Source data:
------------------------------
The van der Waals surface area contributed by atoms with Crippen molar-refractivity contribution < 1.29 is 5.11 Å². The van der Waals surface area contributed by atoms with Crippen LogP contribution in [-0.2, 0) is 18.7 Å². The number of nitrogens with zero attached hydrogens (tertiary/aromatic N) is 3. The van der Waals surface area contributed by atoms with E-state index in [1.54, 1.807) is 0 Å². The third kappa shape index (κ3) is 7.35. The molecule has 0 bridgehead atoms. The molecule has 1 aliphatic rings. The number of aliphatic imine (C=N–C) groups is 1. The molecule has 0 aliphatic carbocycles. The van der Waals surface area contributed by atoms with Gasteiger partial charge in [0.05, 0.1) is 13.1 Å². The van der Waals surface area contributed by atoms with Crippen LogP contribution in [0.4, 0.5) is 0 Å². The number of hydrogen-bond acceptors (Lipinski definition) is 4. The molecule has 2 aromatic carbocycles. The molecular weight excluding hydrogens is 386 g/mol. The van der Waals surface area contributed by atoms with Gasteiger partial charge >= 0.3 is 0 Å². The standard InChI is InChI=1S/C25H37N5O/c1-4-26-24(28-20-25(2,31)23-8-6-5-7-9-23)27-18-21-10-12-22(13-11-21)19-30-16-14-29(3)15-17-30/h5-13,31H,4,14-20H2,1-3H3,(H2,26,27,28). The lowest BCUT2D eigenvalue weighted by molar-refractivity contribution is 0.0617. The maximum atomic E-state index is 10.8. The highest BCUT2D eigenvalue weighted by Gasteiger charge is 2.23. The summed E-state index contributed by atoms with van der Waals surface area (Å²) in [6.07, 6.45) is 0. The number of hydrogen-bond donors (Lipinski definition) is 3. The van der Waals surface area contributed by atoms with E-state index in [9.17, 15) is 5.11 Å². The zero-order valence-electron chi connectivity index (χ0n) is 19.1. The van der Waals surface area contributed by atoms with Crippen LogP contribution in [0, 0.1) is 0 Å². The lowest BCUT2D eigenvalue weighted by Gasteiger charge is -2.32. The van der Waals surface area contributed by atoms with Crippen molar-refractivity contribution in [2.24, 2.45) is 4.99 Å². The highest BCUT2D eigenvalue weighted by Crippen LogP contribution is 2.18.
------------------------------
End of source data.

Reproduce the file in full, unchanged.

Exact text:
The van der Waals surface area contributed by atoms with Crippen molar-refractivity contribution < 1.29 is 5.11 Å². The van der Waals surface area contributed by atoms with Crippen LogP contribution in [-0.2, 0) is 18.7 Å². The number of nitrogens with zero attached hydrogens (tertiary/aromatic N) is 3. The van der Waals surface area contributed by atoms with E-state index in [1.54, 1.807) is 0 Å². The third kappa shape index (κ3) is 7.35. The molecule has 0 bridgehead atoms. The molecule has 1 aliphatic rings. The number of aliphatic imine (C=N–C) groups is 1. The molecule has 0 aliphatic carbocycles. The van der Waals surface area contributed by atoms with Gasteiger partial charge in [0.05, 0.1) is 13.1 Å². The van der Waals surface area contributed by atoms with Crippen LogP contribution in [0.4, 0.5) is 0 Å². The number of hydrogen-bond acceptors (Lipinski definition) is 4. The molecule has 2 aromatic carbocycles. The molecular weight excluding hydrogens is 386 g/mol. The van der Waals surface area contributed by atoms with Gasteiger partial charge >= 0.3 is 0 Å². The standard InChI is InChI=1S/C25H37N5O/c1-4-26-24(28-20-25(2,31)23-8-6-5-7-9-23)27-18-21-10-12-22(13-11-21)19-30-16-14-29(3)15-17-30/h5-13,31H,4,14-20H2,1-3H3,(H2,26,27,28). The lowest BCUT2D eigenvalue weighted by molar-refractivity contribution is 0.0617. The maximum atomic E-state index is 10.8. The highest BCUT2D eigenvalue weighted by Gasteiger charge is 2.23. The summed E-state index contributed by atoms with van der Waals surface area (Å²) in [6.07, 6.45) is 0. The number of hydrogen-bond donors (Lipinski definition) is 3. The van der Waals surface area contributed by atoms with E-state index in [9.17, 15) is 5.11 Å². The zero-order valence-electron chi connectivity index (χ0n) is 19.1. The van der Waals surface area contributed by atoms with Crippen LogP contribution in [0, 0.1) is 0 Å². The lowest BCUT2D eigenvalue weighted by Gasteiger charge is -2.32. The van der Waals surface area contributed by atoms with Crippen molar-refractivity contribution in [2.24, 2.45) is 4.99 Å². The highest BCUT2D eigenvalue weighted by Crippen LogP contribution is 2.18.